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what is an example of a depositional landform
found on a holderness coast --- spit (spurn head), beaches + sand dunes.
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give 4 examples of hard engeneering methods for managing coasts.
1)sea walls, 2)groynes, 3)rock armour, 4) gabions.
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give 3 example of soft enegneering methods from managing coasts.
1)beach nourishment, 2)dune regeneration, 3)dune fencing.
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what are sea walls?
concreate or rock barriers at the foot of cliffs or top of beaches. that are curved to reflect waves out to sea.
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whart are groynes?
rock or timber structures build at right angles to beach, they trap sediments moved by longsore drift + enlarge the the beach. larger beaches -- reduces wave damage.
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what is rock armour?
piles of large boulders at the foot of the cliff. rocks absorb wave energy protecting the cliff.
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what are gabions?
rock-filled wire cages that support a cliff + provide a buffer against the sea.
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what is beach nourishment?
sand is dredged offsore and transported to the coast by barge. it is then dumped on the beach and shaped by bulldozers creating a wider, higher beach.
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what is dune regeneration?
grass is planted to stabalise dunes and help them develop, which makes them effective buffers to the sea.
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what is dune fencing?
fences are constructed along the the seaward side of existing dunes to encourage new dune formation.
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give 3 possible disadvantages of soft engeneering for coasts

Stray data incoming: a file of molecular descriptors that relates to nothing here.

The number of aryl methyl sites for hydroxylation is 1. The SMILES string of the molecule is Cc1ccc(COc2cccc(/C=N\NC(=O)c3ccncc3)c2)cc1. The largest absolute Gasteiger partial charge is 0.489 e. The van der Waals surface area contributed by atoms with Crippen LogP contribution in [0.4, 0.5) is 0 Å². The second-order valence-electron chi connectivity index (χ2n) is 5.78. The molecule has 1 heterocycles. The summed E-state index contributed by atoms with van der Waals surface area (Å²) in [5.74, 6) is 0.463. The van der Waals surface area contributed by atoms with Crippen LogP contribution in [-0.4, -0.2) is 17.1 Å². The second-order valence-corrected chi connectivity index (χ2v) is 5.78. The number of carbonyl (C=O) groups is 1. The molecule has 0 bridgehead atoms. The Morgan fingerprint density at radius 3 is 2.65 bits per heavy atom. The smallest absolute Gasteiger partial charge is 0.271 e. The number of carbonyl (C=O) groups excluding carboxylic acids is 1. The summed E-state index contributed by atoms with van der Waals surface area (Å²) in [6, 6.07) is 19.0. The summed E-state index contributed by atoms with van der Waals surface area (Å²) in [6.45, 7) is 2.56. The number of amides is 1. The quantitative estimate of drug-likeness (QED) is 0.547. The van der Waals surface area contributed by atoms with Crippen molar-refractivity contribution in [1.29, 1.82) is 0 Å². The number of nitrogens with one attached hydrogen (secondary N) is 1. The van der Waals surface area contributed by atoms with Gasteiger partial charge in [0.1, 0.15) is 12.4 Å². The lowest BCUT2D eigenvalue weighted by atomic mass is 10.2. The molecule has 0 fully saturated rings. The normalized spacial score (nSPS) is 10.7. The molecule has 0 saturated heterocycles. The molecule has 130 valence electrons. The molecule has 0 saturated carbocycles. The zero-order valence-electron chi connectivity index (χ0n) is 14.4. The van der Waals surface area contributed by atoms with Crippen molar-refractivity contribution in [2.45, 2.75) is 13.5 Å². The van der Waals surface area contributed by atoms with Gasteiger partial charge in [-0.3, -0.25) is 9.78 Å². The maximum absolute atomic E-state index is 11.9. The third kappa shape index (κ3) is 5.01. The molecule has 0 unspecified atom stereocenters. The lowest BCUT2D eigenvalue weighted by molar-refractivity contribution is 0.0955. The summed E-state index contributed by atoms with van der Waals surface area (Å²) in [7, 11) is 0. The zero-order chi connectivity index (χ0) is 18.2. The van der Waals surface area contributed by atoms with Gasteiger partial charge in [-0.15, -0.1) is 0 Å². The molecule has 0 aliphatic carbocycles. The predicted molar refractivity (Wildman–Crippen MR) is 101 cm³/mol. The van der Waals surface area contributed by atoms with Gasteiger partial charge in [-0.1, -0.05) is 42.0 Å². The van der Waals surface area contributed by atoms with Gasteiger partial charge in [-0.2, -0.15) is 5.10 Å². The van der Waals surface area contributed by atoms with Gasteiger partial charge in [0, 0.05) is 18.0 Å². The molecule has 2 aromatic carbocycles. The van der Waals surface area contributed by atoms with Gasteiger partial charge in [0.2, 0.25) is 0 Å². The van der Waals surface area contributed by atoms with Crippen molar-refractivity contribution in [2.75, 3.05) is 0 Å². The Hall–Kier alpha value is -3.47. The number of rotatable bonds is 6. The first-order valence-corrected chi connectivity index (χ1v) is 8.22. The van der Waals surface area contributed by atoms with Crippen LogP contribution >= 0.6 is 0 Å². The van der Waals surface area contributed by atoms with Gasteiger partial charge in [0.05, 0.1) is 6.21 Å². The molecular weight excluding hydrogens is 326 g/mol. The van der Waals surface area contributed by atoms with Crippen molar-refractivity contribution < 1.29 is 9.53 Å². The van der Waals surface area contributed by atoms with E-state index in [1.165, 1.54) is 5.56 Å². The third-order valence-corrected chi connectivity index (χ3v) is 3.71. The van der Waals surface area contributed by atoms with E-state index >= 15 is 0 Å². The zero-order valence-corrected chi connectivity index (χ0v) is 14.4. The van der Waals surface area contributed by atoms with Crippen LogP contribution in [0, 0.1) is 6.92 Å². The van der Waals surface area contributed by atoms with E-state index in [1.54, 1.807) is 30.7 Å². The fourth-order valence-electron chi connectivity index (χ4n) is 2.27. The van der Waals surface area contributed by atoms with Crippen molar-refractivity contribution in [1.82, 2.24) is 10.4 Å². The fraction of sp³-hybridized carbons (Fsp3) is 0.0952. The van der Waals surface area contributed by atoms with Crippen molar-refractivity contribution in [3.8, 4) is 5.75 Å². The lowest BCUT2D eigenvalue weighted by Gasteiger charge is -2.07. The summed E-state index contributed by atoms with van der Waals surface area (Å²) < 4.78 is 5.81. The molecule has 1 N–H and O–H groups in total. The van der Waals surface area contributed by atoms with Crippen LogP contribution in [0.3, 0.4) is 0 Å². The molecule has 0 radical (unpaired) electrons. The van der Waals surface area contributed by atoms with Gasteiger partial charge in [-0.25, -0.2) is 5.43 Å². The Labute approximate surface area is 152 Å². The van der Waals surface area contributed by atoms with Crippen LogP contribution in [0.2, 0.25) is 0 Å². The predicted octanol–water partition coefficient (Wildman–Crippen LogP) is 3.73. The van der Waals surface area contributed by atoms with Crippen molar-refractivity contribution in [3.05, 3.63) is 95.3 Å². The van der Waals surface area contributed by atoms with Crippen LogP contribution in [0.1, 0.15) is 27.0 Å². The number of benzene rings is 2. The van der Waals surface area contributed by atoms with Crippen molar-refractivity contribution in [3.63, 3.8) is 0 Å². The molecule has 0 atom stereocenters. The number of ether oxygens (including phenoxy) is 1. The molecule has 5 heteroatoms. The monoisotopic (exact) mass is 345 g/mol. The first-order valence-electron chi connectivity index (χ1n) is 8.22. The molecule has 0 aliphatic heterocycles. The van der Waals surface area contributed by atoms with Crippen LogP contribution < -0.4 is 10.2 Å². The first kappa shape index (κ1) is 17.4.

can often need constant maintence, can be time-consuming, can often be damaged easily.
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give 3 possible advantages of soft engeneering for coasts.
realitavly cheap, can increase tourist potential, blends in with nature well.
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give 3 potential advantages of hard engeneering for coasts.
more effective than soft engeneeiring methods, easy to maintain, cheap to produce sometimes.
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give 3 disadvantages of hard engeneering methods for coasts
most of them are expensive, can be an eye-saw, don't always stop erosion but justs moves it else where.
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why do coasts often need protecting?
becuase waves destroy the cliff and beach and if not soft the beach would be gone and any people living on top of the beach will have to move as there homes will fall off the cliff if the cliff continues to erode.
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what part o the coastline do they usulally protect the most?
the parts where the cliff has soft rock exposed as it erodeds faster that hard rock.
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how does a rivers long profile change?
source (upper course)---- steep gradient ... middle course --- gentle gradient ... moth (lower course) --- very gentle gradient.
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how does the cross profile change?
upper course--- v-shaped valley --valley: steep-sided, v-shaped, river: shadow, middle course ---flood plain --- valley:wider,flat floor, river: wider +deeper, lower course --- levees --- valley: very wide, flat, river: wide, deep, +large sediment.
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what is lateral erosion?
sideways erosion
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what is vertical erosion
downward erosion
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name the 4 types of transportation.
solution, suspenstion, traction, saltation
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what is solution --- transportation
disdissolved load of sediments transported by waves
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what is suspension?
small sediments held in the river
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what is traction?
large particles rolled on the river bed.
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what is saltation?
particles bouncing alone the river bed.
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how are interlocking spurs created?
a moutain stream erodes vertically creating a v_shaped valley. it winds around areas of resistant rock to create interlocking spurs.
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what are meanders?
bends in a river mainly found in lowland areas, which mainly appear in flatter areas and hwere there is move laterl erosion. inside bend, slow moving water (slip of slope), outter bend, fast moving water(river cliff)
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what is an ox-bow lake?